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Is Canada’s pot bubble ready to pop? Some signs say no.

pot stocks

pot stocksWhat goes up, must come down. That seems to be the Bay Street mantra on Canada’s streaking pot stocks.

Nervous analysts are looking at sky-high stock prices in a hyped up yet-to-be-born industry and one word comes to mind: bubble. Maybe, but maybe not — that’s the allure and risk of going where (almost) no country has gone before.

The signs are clearly out there. Canada’s marijuana space has been booming over the past year as a rash of newly minted companies scrambles into position before recreational pot becomes legal.

With only months to go, Canadian stock exchanges now boast over 80 publicly traded companies connected to cannabis, which all told are now worth a staggering $37 billion.

On paper, at least.

“Value on the stock market and sustainable business franchises are different,” says Chris Damas, editor of the BCMI Cannabis Report, to CBC News. “If you give me enough Monopoly money, I can buy Park Place and Boardwalk, too.”

It’s easy to scoff and probably wise to do so. The smart money says it’s logic-defying, with stock prices running up and down seemingly unrelated to any news items in the space. Not only are valuations out of whack with what Canada’s retail pot space will look like (estimates are in the $5 to $8 billion-dollar range), investor interest seems to be driven much less by steely-eyed analysis and more by a fear of missing out.

Yes, we all wish we’d bought Bitcoin at 150 bucks a pop, but that boat has sailed (presumably), leaving a whole lot of people hungry for the next big thing. A whole lot of newbie investors, that is: reportedly, online brokerages for Canada’s big banks are having trouble handling the rush of new accounts being opened along with the sheer volume of trading in marijuana stocks at the retail level.

But why not hitch your pony to a pot-co like Canopy Growth, Aurora or Aphria? Right now, the sky’s the limit for these businesses in terms of growth potential. A deal done with a province- wide distributor, for instance, or a drugstore chain and you’ve got potentially hundreds of millions, even billions, in new revenue.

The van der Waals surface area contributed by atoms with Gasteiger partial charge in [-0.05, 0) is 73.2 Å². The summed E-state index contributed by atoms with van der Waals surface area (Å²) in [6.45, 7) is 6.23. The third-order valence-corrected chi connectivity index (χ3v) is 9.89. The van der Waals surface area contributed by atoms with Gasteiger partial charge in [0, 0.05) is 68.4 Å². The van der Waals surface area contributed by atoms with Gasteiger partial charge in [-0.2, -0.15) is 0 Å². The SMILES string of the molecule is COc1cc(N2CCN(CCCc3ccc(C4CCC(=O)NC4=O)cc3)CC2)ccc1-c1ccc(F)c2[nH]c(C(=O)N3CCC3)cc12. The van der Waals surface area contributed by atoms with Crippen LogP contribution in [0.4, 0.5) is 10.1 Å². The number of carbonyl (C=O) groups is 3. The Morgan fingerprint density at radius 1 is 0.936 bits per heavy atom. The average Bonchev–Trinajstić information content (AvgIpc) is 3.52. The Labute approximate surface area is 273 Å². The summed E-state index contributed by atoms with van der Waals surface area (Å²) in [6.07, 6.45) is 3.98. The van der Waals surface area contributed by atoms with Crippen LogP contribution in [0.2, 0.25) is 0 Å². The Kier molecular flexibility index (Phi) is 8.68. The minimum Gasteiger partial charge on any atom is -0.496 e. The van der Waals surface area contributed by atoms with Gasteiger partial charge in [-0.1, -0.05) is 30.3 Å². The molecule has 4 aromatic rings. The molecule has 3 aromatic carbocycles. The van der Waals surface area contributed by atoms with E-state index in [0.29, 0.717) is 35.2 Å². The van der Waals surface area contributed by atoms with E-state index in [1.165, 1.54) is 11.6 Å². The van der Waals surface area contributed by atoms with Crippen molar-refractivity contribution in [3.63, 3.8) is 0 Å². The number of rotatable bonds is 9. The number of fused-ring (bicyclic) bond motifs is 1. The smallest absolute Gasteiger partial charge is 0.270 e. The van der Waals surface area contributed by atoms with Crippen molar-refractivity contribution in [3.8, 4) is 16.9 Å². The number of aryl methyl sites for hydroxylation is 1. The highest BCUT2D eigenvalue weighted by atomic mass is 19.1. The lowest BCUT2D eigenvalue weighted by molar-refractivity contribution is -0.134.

Statistics Canada says that Canadians spent $5.7 billion on cannabis in 2017, which compares to $22 billion spent on alcohol and $16 billion on tobacco products. How likely is it that the balance will shift further towards pot once it’s legal? Look to Colorado, where recreational cannabis came of age in 2014. There, the number of adults choosing to use pot has gone up in the years since, while alcohol use has declined.

There’s more reason to dream. As first-movers in the pot space, Canadian weed companies will have a leg up on the competition in other countries who may also be on the road to legalization.

“Canada is about three, four, five year ahead and that enables the companies that do a good job making the right products here to have the next markets, which are the international markets” Canopy Growth Corp’s Bruce Linton recently said to BNN. “It’s going to be neat. Canada’s had a few waves of Canadian-made products dominating, and now we really have a window of opportunity.”

Will it all come to pass or is there a bubble ready to pop? In reality, there are too many unknownsto call it either way. That in itself should be enough to turn off the cautious investor, but for others — a group whose ranks are growing by the hour —you just never know.

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About The Author /

Jayson is a writer, researcher and educator with a PhD in political philosophy from the University of Ottawa. His interests range from bioethics and innovations in the health sciences to governance, social justice and the history of ideas.
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